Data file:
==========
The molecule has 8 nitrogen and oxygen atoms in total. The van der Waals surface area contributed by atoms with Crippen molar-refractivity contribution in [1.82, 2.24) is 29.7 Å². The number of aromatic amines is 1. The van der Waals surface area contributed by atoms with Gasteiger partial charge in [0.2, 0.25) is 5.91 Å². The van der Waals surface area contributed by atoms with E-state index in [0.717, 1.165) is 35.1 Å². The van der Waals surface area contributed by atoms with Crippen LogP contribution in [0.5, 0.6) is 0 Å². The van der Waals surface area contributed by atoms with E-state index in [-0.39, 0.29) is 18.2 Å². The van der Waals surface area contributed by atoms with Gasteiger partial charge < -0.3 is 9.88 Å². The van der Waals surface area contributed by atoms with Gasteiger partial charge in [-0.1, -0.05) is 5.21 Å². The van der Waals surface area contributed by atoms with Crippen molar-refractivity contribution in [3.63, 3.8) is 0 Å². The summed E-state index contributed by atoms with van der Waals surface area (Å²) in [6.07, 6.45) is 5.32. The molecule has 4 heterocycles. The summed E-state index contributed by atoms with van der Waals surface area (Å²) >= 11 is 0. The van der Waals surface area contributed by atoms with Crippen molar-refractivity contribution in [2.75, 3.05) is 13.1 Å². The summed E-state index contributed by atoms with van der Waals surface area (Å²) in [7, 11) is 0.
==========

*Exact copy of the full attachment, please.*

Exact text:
The molecule has 8 nitrogen and oxygen atoms in total. The van der Waals surface area contributed by atoms with Crippen molar-refractivity contribution in [1.82, 2.24) is 29.7 Å². The number of aromatic amines is 1. The van der Waals surface area contributed by atoms with Gasteiger partial charge in [0.2, 0.25) is 5.91 Å². The van der Waals surface area contributed by atoms with E-state index in [0.717, 1.165) is 35.1 Å². The van der Waals surface area contributed by atoms with Crippen LogP contribution in [0.5, 0.6) is 0 Å². The van der Waals surface area contributed by atoms with E-state index in [-0.39, 0.29) is 18.2 Å². The van der Waals surface area contributed by atoms with Gasteiger partial charge < -0.3 is 9.88 Å². The van der Waals surface area contributed by atoms with Gasteiger partial charge in [-0.1, -0.05) is 5.21 Å². The van der Waals surface area contributed by atoms with Crippen molar-refractivity contribution in [3.63, 3.8) is 0 Å². The summed E-state index contributed by atoms with van der Waals surface area (Å²) in [6.07, 6.45) is 5.32. The molecule has 4 heterocycles. The summed E-state index contributed by atoms with van der Waals surface area (Å²) >= 11 is 0. The van der Waals surface area contributed by atoms with Crippen molar-refractivity contribution in [2.75, 3.05) is 13.1 Å². The summed E-state index contributed by atoms with van der Waals surface area (Å²) in [7, 11) is 0.